TENNESSEE, USA — It is National Safe Boating Week, and the Tennessee Wildlife Resources Agency is stressing the importance of staying safe while on the water this season.
Every year during the week leading up to Memorial Day weekend, which is known as the unofficial start to summer, boating partners across the nation team up to promote safe practices while boating on open water.
One of the biggest safety tips, according to TWRA officers, is wearing a life jacket. The flotation device is only able to help save boaters' lives if they are wearing it. Boaters should make sure it fits properly, and that they are wearing it correctly.
Even if you believe you are a good swimmer, you never know what may happen. You could accidentally get thrown from a boat, something below the surface of the water could pull you under or you could become unconscious suddenly. In every situation, a life jacket could be the difference between life and death.
Also make sure, if you are on a boat, that there are enough life jackets that fit properly for everyone on board the vessel. If you don't have the proper equipment, an officer might even cite you.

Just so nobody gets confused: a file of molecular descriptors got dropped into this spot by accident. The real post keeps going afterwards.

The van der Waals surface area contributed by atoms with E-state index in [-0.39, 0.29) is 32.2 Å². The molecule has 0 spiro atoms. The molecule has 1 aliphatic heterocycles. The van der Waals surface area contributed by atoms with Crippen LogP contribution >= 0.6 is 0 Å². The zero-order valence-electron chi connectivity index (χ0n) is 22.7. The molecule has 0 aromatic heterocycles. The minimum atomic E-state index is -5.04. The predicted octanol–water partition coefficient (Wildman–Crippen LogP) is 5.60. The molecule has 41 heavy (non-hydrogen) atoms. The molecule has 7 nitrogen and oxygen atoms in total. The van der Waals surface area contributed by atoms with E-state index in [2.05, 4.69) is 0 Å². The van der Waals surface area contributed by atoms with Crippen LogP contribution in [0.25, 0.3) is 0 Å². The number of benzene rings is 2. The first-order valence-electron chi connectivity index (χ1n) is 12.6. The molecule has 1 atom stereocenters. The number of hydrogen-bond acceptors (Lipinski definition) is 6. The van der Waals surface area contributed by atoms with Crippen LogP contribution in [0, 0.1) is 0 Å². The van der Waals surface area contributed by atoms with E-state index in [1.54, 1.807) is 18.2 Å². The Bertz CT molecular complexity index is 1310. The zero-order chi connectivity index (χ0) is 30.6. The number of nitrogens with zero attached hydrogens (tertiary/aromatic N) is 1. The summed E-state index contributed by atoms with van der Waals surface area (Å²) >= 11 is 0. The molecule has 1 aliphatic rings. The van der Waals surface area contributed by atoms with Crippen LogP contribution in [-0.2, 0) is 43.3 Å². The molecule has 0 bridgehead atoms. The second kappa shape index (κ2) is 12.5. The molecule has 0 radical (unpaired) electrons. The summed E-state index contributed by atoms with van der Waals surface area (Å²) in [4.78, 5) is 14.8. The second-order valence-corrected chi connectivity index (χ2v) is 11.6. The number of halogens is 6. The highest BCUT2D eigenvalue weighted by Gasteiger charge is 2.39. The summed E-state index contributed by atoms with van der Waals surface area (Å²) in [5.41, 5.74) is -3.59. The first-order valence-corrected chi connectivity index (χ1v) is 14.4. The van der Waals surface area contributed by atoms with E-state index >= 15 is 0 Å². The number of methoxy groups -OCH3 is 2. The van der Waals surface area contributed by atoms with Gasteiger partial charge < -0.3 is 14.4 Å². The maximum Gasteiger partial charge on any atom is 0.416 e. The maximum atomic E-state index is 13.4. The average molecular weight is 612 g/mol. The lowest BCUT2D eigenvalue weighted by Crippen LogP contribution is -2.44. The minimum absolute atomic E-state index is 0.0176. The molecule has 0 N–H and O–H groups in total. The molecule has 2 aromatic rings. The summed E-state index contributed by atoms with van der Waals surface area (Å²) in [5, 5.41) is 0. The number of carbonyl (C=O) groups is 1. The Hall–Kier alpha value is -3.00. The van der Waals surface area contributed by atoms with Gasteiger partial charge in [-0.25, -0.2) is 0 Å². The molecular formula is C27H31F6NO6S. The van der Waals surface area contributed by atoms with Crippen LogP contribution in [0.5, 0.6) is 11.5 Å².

TWRA also recommends boaters educate themselves on boating best practices. Take a boating safety course to gain more knowledge and on-water experience.
You can even schedule a free vessel safety check with the local U.S. Coast Guard Auxiliary or U.S. Power Squadrons to make sure all the correct equipment is on the boating, as well as in working and good condition.
Before you head out on the water, make a float plan. Always let a person on dry land know where you are going, who is going with you, and other essential information about the vessel and communication equipment.
TWRA also suggests using an engine cut-off device. It is a safety device that cuts off the boat's engine just in case the operator accidentally falls overboard.
Watch the weather, and keep track if there are any storms rolling your way. Always check the forecast before you leave the dock, so you know exactly what to expect while enjoying your day.
Have various ways to stay in touch with people on the boat. Make sure there is more than one communication device on the vessel that can still work even if it gets wet.
Stay alert and pay attention to what's going on around you at all times. TWRA says nearly a quarter of all reported boating accidents in 2022 were a result of the driver not paying attention. Also, know where you are going and obey the posted speed zones.
Never boat under the influence. Always designate a licensed sober boater to take over the controls if you do have anything to drink. A BUI is involved in one-third of all recreational boating deaths, according to TWRA.
TWRA wants you to have fun, while also avoiding any injuries, accidents or even deaths while out on the water. Officers will be patrolling the waterways all summer long.